I spend about $60/month on gas or $85/month on an unlimited CTA Pass. If I sold my car, I wouldn’t have insurance payments or upkeep, but that’s not going to happen.

    • MMD says:

      @Dethzilla: Lattes are a choice. Getting around the city shouldn’t have to be.

  63. Thaddeus says:

    Take the Metra? Anyone? No? Ok….

  64. econobiker says:

    Similar actions are covering car tags in response to automated ticket red light cameras -which are typically owned by private contractors.

    The same contractors who usually get the yellow light hold time reduced after the red light cameras are installed. Hmmmm see any connection in this case?

  65. Randy Treibel says:

    Sorry about the previous post. I had about 8 windows open and didn’t proofread it whatsoever. Often i type without even looking at the box or screen i’m typing on in the name of efficiency.

    Anyhow vandalism is a form of sabotage. It is considered a legitimate tactic in any guerrilla type campaign. It is the future of warfare as well as rebellion.

    Freedom and democracy do not depend on ‘being adult’ and going the high road. If that worked people would do it. All forms of sabotage emerge out of a failure of legitimate means of problem solving.

  66. fatcop says:

    Good. I hope the pushback extends to using paint and sledgehammers on politicians.

  67. ophmarketing says:

    As a lifelong Chicagoan, I can’t tell you how happy this post makes me.

    Don’t make us angry. You won’t like us when we’re angry…

  68. P_Smith says:

    I see Chicago-style corruption hasn’t changed in 80 years.

    “Toll early and toll often”, to paraphrase Al Capone.

  69. Anonymous says:

    Having lived in Chicago my entire life, I feel this is more about the frustration of our city getting away with nickle and diming us to death, ane lining their pockets. All of this built up anger is finally getting to everyone here.

  70. Anonymous says:

    I confirm that in Berkeley, CA they simply couldn’t keep meters functional and gave up and went to a kiosk instead. I didn’t personally ever see anyone removing the heads but I recall seeing whole blocks with headless meters. I bought an unlocked meter head from a salvage place on San Pablo……

  71. Anonymous says:

    This is idiotic if the parking goes up to 6.50 how are they going to fill minimum wage jobs in those areas when half your pay-check goes to parking. Is there alternate ways to park, like do companies in that area provide employee parking? What about people who live there do you have to feed the meter every few hours even if you are just at home?

  72. KMan13 still wants a Pontiac G8 says:

    COOL HAND LUKE! i think? right?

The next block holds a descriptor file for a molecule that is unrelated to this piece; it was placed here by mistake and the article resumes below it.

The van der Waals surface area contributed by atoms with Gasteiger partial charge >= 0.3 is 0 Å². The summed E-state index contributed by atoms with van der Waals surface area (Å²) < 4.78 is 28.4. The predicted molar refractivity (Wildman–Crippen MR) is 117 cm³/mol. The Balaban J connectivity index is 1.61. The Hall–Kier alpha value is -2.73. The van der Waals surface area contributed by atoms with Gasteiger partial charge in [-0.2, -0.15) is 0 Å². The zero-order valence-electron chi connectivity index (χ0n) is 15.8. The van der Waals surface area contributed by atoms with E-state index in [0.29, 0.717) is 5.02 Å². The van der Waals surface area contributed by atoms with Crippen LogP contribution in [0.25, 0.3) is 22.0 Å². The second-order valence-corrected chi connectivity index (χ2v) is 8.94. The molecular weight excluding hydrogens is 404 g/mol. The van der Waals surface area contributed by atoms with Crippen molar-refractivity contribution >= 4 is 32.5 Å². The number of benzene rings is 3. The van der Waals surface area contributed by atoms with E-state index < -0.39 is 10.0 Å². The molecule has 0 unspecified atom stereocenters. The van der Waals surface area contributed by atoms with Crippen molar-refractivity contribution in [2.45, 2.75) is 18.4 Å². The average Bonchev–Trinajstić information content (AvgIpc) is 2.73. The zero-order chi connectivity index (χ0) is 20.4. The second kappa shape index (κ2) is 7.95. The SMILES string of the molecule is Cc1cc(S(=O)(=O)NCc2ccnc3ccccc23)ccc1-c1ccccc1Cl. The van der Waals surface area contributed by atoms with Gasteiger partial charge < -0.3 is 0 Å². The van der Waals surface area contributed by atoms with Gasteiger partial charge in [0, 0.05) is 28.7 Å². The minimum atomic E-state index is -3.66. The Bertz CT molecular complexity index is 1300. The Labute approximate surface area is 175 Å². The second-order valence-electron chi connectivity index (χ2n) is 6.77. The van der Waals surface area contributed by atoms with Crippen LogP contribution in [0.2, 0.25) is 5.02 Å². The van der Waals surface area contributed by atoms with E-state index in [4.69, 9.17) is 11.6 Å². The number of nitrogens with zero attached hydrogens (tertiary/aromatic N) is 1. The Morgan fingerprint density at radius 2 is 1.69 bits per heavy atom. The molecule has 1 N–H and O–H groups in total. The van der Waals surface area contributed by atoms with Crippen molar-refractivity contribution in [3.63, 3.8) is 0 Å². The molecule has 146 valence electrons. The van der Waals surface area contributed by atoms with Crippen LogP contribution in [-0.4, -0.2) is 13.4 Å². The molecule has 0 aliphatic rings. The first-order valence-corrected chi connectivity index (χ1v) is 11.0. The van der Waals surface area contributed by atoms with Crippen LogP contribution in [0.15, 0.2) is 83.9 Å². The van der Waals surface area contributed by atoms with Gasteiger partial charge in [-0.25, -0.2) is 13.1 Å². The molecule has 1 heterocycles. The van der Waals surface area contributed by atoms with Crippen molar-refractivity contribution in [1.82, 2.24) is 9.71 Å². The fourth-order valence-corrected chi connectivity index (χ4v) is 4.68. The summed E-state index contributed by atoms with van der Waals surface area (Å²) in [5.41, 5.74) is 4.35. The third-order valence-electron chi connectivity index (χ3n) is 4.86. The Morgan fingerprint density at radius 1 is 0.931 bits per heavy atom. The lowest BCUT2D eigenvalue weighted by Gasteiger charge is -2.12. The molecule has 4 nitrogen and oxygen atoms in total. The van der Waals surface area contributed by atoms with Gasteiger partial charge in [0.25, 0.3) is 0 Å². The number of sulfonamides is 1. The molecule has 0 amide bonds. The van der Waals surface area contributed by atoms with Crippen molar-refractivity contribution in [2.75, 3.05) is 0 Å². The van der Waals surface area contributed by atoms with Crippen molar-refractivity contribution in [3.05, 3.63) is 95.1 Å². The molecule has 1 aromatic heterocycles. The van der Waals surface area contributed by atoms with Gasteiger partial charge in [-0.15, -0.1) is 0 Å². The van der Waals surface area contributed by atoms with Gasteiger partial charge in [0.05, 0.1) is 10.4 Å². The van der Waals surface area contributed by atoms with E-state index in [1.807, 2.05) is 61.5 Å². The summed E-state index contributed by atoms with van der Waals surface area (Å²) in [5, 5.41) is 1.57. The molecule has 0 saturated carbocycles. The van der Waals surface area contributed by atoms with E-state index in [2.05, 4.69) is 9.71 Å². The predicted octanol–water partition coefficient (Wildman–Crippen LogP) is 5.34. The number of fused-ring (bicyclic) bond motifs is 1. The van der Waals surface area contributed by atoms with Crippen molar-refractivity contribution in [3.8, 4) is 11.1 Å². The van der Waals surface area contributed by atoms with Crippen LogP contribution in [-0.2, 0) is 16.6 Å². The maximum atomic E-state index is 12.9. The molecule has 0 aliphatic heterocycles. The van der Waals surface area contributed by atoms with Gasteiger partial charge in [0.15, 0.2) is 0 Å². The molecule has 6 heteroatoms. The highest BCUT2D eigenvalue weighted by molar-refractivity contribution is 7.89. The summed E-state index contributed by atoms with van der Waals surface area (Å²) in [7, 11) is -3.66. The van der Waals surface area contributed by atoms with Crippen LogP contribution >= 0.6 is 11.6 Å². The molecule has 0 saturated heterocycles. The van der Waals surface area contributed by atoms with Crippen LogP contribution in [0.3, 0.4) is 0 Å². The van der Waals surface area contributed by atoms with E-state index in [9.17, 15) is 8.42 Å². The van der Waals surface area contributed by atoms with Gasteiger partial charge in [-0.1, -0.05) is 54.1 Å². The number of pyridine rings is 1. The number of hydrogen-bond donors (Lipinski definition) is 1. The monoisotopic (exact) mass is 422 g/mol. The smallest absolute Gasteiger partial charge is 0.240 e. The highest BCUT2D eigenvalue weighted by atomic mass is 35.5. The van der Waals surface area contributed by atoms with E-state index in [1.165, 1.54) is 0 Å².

73. u1itn0w2day says:

    I hope these vandals remember that if they CSI their butts they might find finger prints on the coins or their might be surveillance cameras from a business in the area . It does send a message though .

    I hate the privitazion of public property and jobs but vandalism is no better than the unarmed robbery these companies are perpetrating . And some where down the line there is a politician associated with this .

  74. MrFrankenstein says:

    I’m all in favor of this so-called public vandalism.

    Sorry kids, but ‘capitalism’ is about amassing wealth for a minority while the majority get educated/conditioned into whining about good behavior and not actually smashing tangible signs of how little the State cares about the people.

    Hiding behind bourgeois ideas of ‘good behavior’ or ‘certain actions being in the province of teenagers,’ is to be playing at speaking on behalf of your own jailers. Get some larger perspectives.

    So, well done to the people trashing the meters. You have to be someone’s aged granny to want people to play nice in this economic/political context.

    Its about time some Americans showed a tiny glimmer of a spark in the overwhelming passivity everything gets greeted by.

  75. Julia Anne Klecyngier says:

    Finding parking in the loop was already next to impossible even if you try a parking lot. The increase just adds another reason to the list of why you should try to brave the el.

    also, vandalism is usually not good, but it can be nice to see how creative people can get sometimes

  76. RogueWarrior says:

    There’s an urban legend about some smartass MIT students who found a parking meter in a junk yard, bought it, got a written receipt for it and then proceeded to cut off every parking meter in Cambridge. Whenever some cop saw them walking down the street with one, they’d just show the guy the receipt.

  77. karlsl says:

    I think the most damaging thing the citizen of Chicago can do is not to re-elect the mayor who approved of this. I don’t know if mayor made the decision to outsource the parking meter because he did not think everything thru, or he was “convinced” by LAZ to let them monopolize the meter business in that area. 28 quarters for 2 hours is simply ridiculous. Although I understand the principle of supply and demand, this approach to create more parking space is appalling. It is going to ruin the businesses around those parking meters. current Econ is bad enough, we don’t need more greedy people to ruin more businesses.

  78. nacoran says: